One of the things that happens with a blog like this one or DataBreaches.net is that an organization discovers that I’m covering their incident and starts checking my blogs to see what I’m writing. At the same time, I’m checking other sites to see what they’re saying. This week, I’m obviously focused on the ADPI breach as it appears to be a large breach that may have been mirrored in other HIPAA-covered entities around the state (or country). If ADPI wants to turn lemons into lemonade, they have an opportunity to help us all learn from this breach and harden our security against future incidents of this kind.
But something I just read on ModernHealthcare.com gave me pause.
In his coverage of the breach, Joseph Conn got a statement from Pam Dixon of the World Privacy Forum. I have tremendous respect for Pam and and the WPF, and I found her comment a bit puzzling:
“The next thing we can say, the way this company has made breach notifications, is really poor business practice,” Dixon said. “This is disingenuous. If someone’s information has been sold to a crime ring, they need to get help and assistance almost immediately. Best practice dictates that people are told quickly and the entire truth is told.”
What is it that ADPI could have done that Pam thinks they should have done or could have done but did not do? They say they discovered the breach on October 1 and mailed notification letters on November 29. They told people what kinds of information were involved, and if they knew for a fact that someone’s data was stolen and misused, their notification letter offered them free services through IDExperts. So what help and assistance wasn’t made immediately available?
And what information was withheld that Pam thinks is important for the “entire truth” to be told?
In my opinion, ADPI should have been more transparent with respect to the number of patients whose records were known to have been copied and misused (category 1), those whose data were copied but there’s no available evidence of misuse at this time (category 2), and those whose information might have been copied (category 3). It’s also difficult for members of public to know whether they should be concerned because there’s no disclosure of all of the ambulance services that were affected. Someone who moved and may not receive a notification letter would have no way of knowing if their data had been stolen and misused unless they call the number. That said, I understand from similar situations in the past that ADPI may feel it is not their place to disclose their clients’ names as the clients should be able to decide whether and when they want to publicly disclose that their patients were affected. Had ADPI simply listed all their affected clients, the clients might not have been prepared for calls from concerned patients, etc.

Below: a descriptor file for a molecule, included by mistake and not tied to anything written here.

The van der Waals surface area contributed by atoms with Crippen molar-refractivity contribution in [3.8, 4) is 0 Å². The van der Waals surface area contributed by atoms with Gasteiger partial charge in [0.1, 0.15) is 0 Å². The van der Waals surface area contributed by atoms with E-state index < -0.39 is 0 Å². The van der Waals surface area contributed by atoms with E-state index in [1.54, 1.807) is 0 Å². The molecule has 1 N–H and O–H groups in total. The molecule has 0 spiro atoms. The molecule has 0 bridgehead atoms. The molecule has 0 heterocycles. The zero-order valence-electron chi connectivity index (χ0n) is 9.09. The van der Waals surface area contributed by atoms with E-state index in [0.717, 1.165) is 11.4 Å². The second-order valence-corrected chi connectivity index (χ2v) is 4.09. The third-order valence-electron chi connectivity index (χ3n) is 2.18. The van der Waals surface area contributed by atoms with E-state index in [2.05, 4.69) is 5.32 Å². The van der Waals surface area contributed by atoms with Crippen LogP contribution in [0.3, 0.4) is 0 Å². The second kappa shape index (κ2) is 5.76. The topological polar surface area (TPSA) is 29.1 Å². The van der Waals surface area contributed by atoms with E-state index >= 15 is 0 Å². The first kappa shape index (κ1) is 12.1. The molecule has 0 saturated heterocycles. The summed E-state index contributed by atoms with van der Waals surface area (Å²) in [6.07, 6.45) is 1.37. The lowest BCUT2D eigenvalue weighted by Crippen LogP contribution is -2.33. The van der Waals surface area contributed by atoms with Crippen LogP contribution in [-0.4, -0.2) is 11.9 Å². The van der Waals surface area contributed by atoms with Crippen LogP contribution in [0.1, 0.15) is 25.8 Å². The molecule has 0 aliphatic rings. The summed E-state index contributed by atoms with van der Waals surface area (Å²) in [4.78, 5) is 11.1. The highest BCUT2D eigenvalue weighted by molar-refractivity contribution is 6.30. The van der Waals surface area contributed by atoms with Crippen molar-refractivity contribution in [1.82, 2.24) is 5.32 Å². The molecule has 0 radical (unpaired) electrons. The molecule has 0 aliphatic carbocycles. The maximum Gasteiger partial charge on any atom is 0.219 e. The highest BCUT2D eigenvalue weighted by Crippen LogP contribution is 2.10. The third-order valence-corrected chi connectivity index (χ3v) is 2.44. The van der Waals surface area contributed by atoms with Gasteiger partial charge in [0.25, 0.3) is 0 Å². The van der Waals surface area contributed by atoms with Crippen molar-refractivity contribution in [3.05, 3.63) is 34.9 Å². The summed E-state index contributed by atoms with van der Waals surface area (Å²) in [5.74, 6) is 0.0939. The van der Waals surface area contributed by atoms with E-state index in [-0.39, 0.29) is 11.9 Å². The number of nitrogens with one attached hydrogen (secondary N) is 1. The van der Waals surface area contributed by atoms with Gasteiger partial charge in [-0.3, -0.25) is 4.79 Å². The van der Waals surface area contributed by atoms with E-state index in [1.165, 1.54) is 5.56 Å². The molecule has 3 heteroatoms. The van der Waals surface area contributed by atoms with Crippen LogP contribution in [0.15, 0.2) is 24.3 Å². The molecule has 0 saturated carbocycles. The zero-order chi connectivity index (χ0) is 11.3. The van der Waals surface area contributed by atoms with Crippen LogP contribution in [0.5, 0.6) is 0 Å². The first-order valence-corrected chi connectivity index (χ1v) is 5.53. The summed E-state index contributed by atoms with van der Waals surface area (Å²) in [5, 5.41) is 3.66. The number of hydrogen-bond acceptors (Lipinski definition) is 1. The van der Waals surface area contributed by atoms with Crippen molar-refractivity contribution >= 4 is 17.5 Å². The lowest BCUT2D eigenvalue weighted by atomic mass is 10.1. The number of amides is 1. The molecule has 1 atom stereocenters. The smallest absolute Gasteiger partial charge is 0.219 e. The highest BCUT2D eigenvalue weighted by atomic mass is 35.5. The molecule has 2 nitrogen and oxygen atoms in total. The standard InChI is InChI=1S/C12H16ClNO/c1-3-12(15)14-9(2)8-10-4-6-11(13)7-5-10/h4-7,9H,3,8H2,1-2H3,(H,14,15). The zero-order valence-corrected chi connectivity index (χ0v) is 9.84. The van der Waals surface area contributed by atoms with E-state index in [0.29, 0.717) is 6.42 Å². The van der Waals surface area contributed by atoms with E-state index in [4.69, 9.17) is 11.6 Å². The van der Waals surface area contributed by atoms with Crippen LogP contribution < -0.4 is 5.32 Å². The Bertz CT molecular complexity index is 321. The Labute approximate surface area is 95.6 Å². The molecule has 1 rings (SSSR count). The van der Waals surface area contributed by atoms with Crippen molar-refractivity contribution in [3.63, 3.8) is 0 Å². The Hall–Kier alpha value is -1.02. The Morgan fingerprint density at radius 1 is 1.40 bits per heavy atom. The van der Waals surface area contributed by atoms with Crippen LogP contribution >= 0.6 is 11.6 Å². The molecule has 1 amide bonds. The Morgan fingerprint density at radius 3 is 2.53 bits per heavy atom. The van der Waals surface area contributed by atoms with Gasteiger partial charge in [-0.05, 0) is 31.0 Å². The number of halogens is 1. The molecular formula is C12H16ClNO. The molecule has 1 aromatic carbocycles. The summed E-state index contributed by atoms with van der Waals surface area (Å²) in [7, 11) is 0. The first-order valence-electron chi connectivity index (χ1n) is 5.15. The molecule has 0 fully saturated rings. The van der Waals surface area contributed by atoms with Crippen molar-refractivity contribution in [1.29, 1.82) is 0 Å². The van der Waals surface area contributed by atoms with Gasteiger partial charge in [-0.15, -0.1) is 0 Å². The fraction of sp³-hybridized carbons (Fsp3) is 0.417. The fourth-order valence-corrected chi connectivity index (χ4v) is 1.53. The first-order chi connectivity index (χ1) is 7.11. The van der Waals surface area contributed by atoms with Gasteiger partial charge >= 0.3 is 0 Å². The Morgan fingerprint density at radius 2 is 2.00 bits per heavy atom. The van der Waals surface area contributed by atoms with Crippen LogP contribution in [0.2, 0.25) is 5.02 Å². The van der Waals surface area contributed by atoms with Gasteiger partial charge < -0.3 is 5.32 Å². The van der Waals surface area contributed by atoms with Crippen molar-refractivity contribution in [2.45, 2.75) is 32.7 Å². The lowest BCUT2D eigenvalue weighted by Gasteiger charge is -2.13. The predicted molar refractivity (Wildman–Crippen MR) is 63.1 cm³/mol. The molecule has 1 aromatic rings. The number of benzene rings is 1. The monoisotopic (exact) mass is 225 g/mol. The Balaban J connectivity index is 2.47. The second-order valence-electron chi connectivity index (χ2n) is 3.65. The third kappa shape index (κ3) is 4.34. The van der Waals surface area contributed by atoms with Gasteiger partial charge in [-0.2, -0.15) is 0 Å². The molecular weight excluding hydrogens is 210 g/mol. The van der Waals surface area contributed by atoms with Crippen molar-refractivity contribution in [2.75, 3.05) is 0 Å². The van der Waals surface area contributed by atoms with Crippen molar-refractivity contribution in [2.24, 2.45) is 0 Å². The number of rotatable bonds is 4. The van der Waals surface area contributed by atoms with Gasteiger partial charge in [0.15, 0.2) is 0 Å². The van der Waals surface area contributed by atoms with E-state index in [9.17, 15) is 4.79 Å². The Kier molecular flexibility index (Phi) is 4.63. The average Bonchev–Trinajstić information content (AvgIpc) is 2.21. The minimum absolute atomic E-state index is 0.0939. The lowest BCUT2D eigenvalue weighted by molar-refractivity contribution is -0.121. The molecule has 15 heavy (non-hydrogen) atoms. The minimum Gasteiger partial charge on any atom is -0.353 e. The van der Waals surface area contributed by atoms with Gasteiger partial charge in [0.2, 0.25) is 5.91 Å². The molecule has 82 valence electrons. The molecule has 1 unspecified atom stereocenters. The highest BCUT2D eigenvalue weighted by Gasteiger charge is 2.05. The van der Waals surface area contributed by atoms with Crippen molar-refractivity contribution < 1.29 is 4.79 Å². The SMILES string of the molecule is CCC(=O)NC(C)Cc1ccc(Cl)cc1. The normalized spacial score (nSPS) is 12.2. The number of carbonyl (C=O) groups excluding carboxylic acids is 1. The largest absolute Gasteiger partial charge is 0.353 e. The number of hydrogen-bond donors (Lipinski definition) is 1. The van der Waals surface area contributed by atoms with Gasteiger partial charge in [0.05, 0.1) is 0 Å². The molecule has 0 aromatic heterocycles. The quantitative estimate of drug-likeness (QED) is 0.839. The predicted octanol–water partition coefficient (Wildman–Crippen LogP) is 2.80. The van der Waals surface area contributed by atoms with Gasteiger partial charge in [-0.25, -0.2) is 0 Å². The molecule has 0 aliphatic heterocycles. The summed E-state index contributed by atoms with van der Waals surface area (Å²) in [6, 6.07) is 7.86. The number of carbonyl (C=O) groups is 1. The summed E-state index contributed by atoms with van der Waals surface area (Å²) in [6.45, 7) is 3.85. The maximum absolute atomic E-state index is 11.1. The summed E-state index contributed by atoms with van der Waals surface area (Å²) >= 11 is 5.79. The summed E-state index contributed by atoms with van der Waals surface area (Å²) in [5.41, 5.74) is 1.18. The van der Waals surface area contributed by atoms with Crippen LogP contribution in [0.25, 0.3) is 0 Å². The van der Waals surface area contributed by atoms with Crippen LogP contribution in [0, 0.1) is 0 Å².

But ADPI probably could have and should have included some statement in their disclosure and notifications as to whose information was at risk. Was it only patients who used an ambulance service/client’s service between January of 2012 and July 2012, for example, or anyone who used one of their clients’ ambulance services since 2006 or ……? Such information often helps the public figure out whether they might be at risk and should call the phone number provided if they did not receive a notification letter. Does ADPI know the answer to that question? If so, they should have provided it. If not, they should have said that at this time, they don’t know but will disclose that once their investigation is complete.
Another question that is as yet unanswered clearly by ADPI is whether this employee had access to the computerized database or if s/he was copying from paper records that came across his/her desk. If it was theft/copying of electronic records, then there are a lot of other questions that I would ask, too, but until we know whether this was a breach of electronic or paper records, those questions may be premature.